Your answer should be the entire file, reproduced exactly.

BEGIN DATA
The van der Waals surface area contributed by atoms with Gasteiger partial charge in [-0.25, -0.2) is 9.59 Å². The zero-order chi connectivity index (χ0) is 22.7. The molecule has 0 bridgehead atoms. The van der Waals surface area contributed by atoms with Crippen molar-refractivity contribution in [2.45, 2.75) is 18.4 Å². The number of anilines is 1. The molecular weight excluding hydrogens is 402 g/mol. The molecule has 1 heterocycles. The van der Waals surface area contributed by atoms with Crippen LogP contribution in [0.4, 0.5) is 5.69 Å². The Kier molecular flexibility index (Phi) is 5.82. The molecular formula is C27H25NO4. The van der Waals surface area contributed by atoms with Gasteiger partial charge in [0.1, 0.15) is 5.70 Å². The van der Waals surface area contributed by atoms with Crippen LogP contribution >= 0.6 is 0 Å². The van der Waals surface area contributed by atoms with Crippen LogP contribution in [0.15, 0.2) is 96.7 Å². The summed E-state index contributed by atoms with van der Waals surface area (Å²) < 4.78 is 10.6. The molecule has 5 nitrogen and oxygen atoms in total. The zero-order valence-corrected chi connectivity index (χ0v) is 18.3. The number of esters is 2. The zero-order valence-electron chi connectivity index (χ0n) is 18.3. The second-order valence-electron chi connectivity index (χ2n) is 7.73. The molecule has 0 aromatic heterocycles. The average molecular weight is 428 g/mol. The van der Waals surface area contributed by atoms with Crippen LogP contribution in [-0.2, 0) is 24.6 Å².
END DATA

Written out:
The van der Waals surface area contributed by atoms with Gasteiger partial charge in [-0.25, -0.2) is 9.59 Å². The zero-order chi connectivity index (χ0) is 22.7. The molecule has 0 bridgehead atoms. The van der Waals surface area contributed by atoms with Crippen molar-refractivity contribution in [2.45, 2.75) is 18.4 Å². The number of anilines is 1. The molecular weight excluding hydrogens is 402 g/mol. The molecule has 1 heterocycles. The van der Waals surface area contributed by atoms with Crippen LogP contribution in [0.4, 0.5) is 5.69 Å². The Kier molecular flexibility index (Phi) is 5.82. The molecular formula is C27H25NO4. The van der Waals surface area contributed by atoms with Gasteiger partial charge in [0.1, 0.15) is 5.70 Å². The van der Waals surface area contributed by atoms with Crippen LogP contribution >= 0.6 is 0 Å². The van der Waals surface area contributed by atoms with Crippen LogP contribution in [0.15, 0.2) is 96.7 Å². The summed E-state index contributed by atoms with van der Waals surface area (Å²) < 4.78 is 10.6. The molecule has 5 nitrogen and oxygen atoms in total. The zero-order valence-corrected chi connectivity index (χ0v) is 18.3. The number of esters is 2. The zero-order valence-electron chi connectivity index (χ0n) is 18.3. The second-order valence-electron chi connectivity index (χ2n) is 7.73. The molecule has 0 aromatic heterocycles. The average molecular weight is 428 g/mol. The van der Waals surface area contributed by atoms with Crippen LogP contribution in [-0.2, 0) is 24.6 Å².